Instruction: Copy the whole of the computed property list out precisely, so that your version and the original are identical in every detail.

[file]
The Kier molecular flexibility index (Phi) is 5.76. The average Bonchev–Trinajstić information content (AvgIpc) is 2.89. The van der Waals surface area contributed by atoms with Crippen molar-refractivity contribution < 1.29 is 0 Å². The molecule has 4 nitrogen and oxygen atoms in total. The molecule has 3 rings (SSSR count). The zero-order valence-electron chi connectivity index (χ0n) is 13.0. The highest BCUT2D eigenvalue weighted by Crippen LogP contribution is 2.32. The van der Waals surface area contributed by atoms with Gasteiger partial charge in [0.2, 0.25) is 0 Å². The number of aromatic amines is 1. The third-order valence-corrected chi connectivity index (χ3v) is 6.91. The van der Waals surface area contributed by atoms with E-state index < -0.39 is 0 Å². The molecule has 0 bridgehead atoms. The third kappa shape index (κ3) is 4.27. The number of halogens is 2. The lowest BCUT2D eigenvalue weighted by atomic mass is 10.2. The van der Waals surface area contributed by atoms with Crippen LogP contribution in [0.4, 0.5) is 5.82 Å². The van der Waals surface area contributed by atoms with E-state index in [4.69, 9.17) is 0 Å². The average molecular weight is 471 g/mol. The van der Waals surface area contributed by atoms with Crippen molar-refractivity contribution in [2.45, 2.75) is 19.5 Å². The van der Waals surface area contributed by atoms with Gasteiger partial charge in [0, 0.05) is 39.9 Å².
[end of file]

The Kier molecular flexibility index (Phi) is 5.76. The average Bonchev–Trinajstić information content (AvgIpc) is 2.89. The van der Waals surface area contributed by atoms with Crippen molar-refractivity contribution < 1.29 is 0 Å². The molecule has 4 nitrogen and oxygen atoms in total. The molecule has 3 rings (SSSR count). The zero-order valence-electron chi connectivity index (χ0n) is 13.0. The highest BCUT2D eigenvalue weighted by Crippen LogP contribution is 2.32. The van der Waals surface area contributed by atoms with Gasteiger partial charge in [0.2, 0.25) is 0 Å². The number of aromatic amines is 1. The third-order valence-corrected chi connectivity index (χ3v) is 6.91. The van der Waals surface area contributed by atoms with E-state index < -0.39 is 0 Å². The molecule has 0 bridgehead atoms. The third kappa shape index (κ3) is 4.27. The number of halogens is 2. The lowest BCUT2D eigenvalue weighted by atomic mass is 10.2. The van der Waals surface area contributed by atoms with Crippen LogP contribution in [0.4, 0.5) is 5.82 Å². The van der Waals surface area contributed by atoms with E-state index in [4.69, 9.17) is 0 Å². The average molecular weight is 471 g/mol. The van der Waals surface area contributed by atoms with Crippen molar-refractivity contribution in [2.45, 2.75) is 19.5 Å². The van der Waals surface area contributed by atoms with Gasteiger partial charge in [0, 0.05) is 39.9 Å².